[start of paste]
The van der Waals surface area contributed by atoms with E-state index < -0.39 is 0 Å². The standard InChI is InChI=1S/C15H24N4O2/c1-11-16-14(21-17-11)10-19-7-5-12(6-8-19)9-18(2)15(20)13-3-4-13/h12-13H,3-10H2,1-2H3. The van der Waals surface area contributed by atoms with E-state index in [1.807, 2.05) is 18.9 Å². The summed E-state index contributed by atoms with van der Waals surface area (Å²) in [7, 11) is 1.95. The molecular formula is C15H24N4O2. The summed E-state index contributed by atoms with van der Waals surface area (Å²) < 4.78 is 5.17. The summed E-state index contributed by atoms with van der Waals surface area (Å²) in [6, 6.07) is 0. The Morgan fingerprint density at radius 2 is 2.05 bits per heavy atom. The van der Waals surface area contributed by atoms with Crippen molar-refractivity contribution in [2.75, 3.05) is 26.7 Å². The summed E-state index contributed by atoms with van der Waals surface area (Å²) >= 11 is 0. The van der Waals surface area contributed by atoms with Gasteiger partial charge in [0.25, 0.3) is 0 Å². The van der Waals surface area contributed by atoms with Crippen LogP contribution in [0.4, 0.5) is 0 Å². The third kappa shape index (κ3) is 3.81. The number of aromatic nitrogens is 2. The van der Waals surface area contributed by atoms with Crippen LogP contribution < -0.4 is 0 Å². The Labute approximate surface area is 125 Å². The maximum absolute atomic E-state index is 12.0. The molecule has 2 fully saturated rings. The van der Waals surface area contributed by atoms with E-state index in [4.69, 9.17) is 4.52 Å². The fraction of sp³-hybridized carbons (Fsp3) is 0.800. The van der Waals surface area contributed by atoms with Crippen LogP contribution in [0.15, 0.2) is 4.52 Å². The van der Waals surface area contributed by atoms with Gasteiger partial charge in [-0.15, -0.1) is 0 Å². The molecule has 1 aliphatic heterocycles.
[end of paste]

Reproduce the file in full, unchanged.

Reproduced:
The van der Waals surface area contributed by atoms with E-state index < -0.39 is 0 Å². The standard InChI is InChI=1S/C15H24N4O2/c1-11-16-14(21-17-11)10-19-7-5-12(6-8-19)9-18(2)15(20)13-3-4-13/h12-13H,3-10H2,1-2H3. The van der Waals surface area contributed by atoms with E-state index in [1.807, 2.05) is 18.9 Å². The summed E-state index contributed by atoms with van der Waals surface area (Å²) in [7, 11) is 1.95. The molecular formula is C15H24N4O2. The summed E-state index contributed by atoms with van der Waals surface area (Å²) < 4.78 is 5.17. The summed E-state index contributed by atoms with van der Waals surface area (Å²) in [6, 6.07) is 0. The Morgan fingerprint density at radius 2 is 2.05 bits per heavy atom. The van der Waals surface area contributed by atoms with Crippen molar-refractivity contribution in [2.75, 3.05) is 26.7 Å². The summed E-state index contributed by atoms with van der Waals surface area (Å²) >= 11 is 0. The van der Waals surface area contributed by atoms with Gasteiger partial charge in [0.25, 0.3) is 0 Å². The van der Waals surface area contributed by atoms with Crippen LogP contribution in [0.4, 0.5) is 0 Å². The third kappa shape index (κ3) is 3.81. The number of aromatic nitrogens is 2. The van der Waals surface area contributed by atoms with Crippen LogP contribution < -0.4 is 0 Å². The Labute approximate surface area is 125 Å². The maximum absolute atomic E-state index is 12.0. The molecule has 2 fully saturated rings. The van der Waals surface area contributed by atoms with E-state index in [4.69, 9.17) is 4.52 Å². The fraction of sp³-hybridized carbons (Fsp3) is 0.800. The van der Waals surface area contributed by atoms with Crippen LogP contribution in [0.15, 0.2) is 4.52 Å². The van der Waals surface area contributed by atoms with Gasteiger partial charge in [-0.15, -0.1) is 0 Å². The molecule has 1 aliphatic heterocycles.